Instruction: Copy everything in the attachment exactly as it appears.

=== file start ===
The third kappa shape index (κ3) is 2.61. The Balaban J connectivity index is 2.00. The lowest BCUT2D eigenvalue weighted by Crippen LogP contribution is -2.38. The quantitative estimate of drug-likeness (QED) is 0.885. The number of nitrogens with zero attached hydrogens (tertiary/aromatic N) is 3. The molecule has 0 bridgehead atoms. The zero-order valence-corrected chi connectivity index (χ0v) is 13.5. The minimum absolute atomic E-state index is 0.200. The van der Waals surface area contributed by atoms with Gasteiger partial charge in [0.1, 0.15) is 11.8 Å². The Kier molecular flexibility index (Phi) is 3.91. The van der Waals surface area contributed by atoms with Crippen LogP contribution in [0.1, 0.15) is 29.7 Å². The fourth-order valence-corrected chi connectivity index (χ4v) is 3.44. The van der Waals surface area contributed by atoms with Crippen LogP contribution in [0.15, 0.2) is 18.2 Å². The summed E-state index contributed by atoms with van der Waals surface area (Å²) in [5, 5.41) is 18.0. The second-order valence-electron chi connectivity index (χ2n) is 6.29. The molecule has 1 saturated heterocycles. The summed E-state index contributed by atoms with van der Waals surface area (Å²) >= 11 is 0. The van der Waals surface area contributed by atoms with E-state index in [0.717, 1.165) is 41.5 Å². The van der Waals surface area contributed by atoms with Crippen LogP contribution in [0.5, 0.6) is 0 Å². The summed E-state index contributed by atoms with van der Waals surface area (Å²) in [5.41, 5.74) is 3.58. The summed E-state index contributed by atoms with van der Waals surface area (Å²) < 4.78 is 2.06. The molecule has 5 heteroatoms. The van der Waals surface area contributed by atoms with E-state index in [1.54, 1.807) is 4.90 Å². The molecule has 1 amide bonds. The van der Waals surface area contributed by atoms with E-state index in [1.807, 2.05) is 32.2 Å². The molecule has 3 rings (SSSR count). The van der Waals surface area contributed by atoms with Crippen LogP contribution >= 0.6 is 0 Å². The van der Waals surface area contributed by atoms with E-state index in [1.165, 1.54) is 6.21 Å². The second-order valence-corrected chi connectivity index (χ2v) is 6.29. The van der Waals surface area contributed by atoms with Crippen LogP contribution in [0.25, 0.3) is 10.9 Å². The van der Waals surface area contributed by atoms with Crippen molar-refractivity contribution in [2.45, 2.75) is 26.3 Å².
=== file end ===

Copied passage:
The third kappa shape index (κ3) is 2.61. The Balaban J connectivity index is 2.00. The lowest BCUT2D eigenvalue weighted by Crippen LogP contribution is -2.38. The quantitative estimate of drug-likeness (QED) is 0.885. The number of nitrogens with zero attached hydrogens (tertiary/aromatic N) is 3. The molecule has 0 bridgehead atoms. The zero-order valence-corrected chi connectivity index (χ0v) is 13.5. The minimum absolute atomic E-state index is 0.200. The van der Waals surface area contributed by atoms with Gasteiger partial charge in [0.1, 0.15) is 11.8 Å². The Kier molecular flexibility index (Phi) is 3.91. The van der Waals surface area contributed by atoms with Crippen LogP contribution in [0.1, 0.15) is 29.7 Å². The fourth-order valence-corrected chi connectivity index (χ4v) is 3.44. The van der Waals surface area contributed by atoms with Crippen LogP contribution in [0.15, 0.2) is 18.2 Å². The summed E-state index contributed by atoms with van der Waals surface area (Å²) in [5, 5.41) is 18.0. The second-order valence-electron chi connectivity index (χ2n) is 6.29. The molecule has 1 saturated heterocycles. The summed E-state index contributed by atoms with van der Waals surface area (Å²) >= 11 is 0. The van der Waals surface area contributed by atoms with E-state index in [0.717, 1.165) is 41.5 Å². The van der Waals surface area contributed by atoms with Crippen LogP contribution in [0.5, 0.6) is 0 Å². The summed E-state index contributed by atoms with van der Waals surface area (Å²) in [5.41, 5.74) is 3.58. The summed E-state index contributed by atoms with van der Waals surface area (Å²) < 4.78 is 2.06. The molecule has 5 heteroatoms. The van der Waals surface area contributed by atoms with E-state index in [1.54, 1.807) is 4.90 Å². The molecule has 1 amide bonds. The van der Waals surface area contributed by atoms with E-state index in [1.807, 2.05) is 32.2 Å². The molecule has 3 rings (SSSR count). The van der Waals surface area contributed by atoms with Crippen LogP contribution >= 0.6 is 0 Å². The van der Waals surface area contributed by atoms with E-state index in [1.165, 1.54) is 6.21 Å². The second-order valence-corrected chi connectivity index (χ2v) is 6.29. The van der Waals surface area contributed by atoms with Crippen LogP contribution in [0.25, 0.3) is 10.9 Å². The van der Waals surface area contributed by atoms with Crippen molar-refractivity contribution in [2.45, 2.75) is 26.3 Å².